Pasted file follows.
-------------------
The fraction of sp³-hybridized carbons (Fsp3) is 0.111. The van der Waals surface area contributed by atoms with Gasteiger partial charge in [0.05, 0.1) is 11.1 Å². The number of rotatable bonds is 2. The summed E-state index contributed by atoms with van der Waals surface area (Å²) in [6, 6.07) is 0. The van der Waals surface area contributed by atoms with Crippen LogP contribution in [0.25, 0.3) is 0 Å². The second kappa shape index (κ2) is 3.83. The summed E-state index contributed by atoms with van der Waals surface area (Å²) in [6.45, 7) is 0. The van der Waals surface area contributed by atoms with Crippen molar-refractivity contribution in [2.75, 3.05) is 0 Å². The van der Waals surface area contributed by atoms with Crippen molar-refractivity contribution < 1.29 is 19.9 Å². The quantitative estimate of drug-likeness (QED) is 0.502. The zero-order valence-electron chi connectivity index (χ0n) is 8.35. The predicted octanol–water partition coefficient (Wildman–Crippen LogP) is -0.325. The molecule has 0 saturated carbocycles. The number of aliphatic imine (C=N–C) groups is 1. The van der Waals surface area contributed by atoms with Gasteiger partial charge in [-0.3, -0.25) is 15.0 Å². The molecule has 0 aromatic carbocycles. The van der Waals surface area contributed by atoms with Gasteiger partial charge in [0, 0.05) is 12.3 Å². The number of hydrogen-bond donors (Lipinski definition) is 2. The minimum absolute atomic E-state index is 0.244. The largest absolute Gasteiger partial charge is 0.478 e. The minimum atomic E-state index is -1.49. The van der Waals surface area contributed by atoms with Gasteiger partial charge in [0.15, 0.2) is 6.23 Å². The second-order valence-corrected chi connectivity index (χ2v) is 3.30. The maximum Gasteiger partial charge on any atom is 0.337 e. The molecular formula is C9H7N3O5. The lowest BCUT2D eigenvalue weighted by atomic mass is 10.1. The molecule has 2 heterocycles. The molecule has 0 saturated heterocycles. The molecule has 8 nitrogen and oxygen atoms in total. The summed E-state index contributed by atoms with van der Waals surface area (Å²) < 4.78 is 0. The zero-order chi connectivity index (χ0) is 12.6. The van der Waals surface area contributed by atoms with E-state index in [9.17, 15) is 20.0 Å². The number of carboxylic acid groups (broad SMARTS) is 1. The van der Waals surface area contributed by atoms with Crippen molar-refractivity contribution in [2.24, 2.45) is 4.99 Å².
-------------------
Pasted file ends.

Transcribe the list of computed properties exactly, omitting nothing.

The fraction of sp³-hybridized carbons (Fsp3) is 0.111. The van der Waals surface area contributed by atoms with Gasteiger partial charge in [0.05, 0.1) is 11.1 Å². The number of rotatable bonds is 2. The summed E-state index contributed by atoms with van der Waals surface area (Å²) in [6, 6.07) is 0. The van der Waals surface area contributed by atoms with Crippen LogP contribution in [0.25, 0.3) is 0 Å². The second kappa shape index (κ2) is 3.83. The summed E-state index contributed by atoms with van der Waals surface area (Å²) in [6.45, 7) is 0. The van der Waals surface area contributed by atoms with Crippen molar-refractivity contribution in [2.75, 3.05) is 0 Å². The van der Waals surface area contributed by atoms with Crippen molar-refractivity contribution < 1.29 is 19.9 Å². The quantitative estimate of drug-likeness (QED) is 0.502. The zero-order valence-electron chi connectivity index (χ0n) is 8.35. The predicted octanol–water partition coefficient (Wildman–Crippen LogP) is -0.325. The molecule has 0 saturated carbocycles. The number of aliphatic imine (C=N–C) groups is 1. The van der Waals surface area contributed by atoms with Gasteiger partial charge in [-0.3, -0.25) is 15.0 Å². The molecule has 0 aromatic carbocycles. The van der Waals surface area contributed by atoms with Gasteiger partial charge in [0, 0.05) is 12.3 Å². The number of hydrogen-bond donors (Lipinski definition) is 2. The minimum absolute atomic E-state index is 0.244. The largest absolute Gasteiger partial charge is 0.478 e. The minimum atomic E-state index is -1.49. The van der Waals surface area contributed by atoms with Gasteiger partial charge in [0.15, 0.2) is 6.23 Å². The second-order valence-corrected chi connectivity index (χ2v) is 3.30. The maximum Gasteiger partial charge on any atom is 0.337 e. The molecular formula is C9H7N3O5. The lowest BCUT2D eigenvalue weighted by atomic mass is 10.1. The molecule has 2 heterocycles. The molecule has 0 saturated heterocycles. The molecule has 8 nitrogen and oxygen atoms in total. The summed E-state index contributed by atoms with van der Waals surface area (Å²) < 4.78 is 0. The zero-order chi connectivity index (χ0) is 12.6. The van der Waals surface area contributed by atoms with E-state index in [9.17, 15) is 20.0 Å². The number of carboxylic acid groups (broad SMARTS) is 1. The van der Waals surface area contributed by atoms with Crippen molar-refractivity contribution in [2.24, 2.45) is 4.99 Å².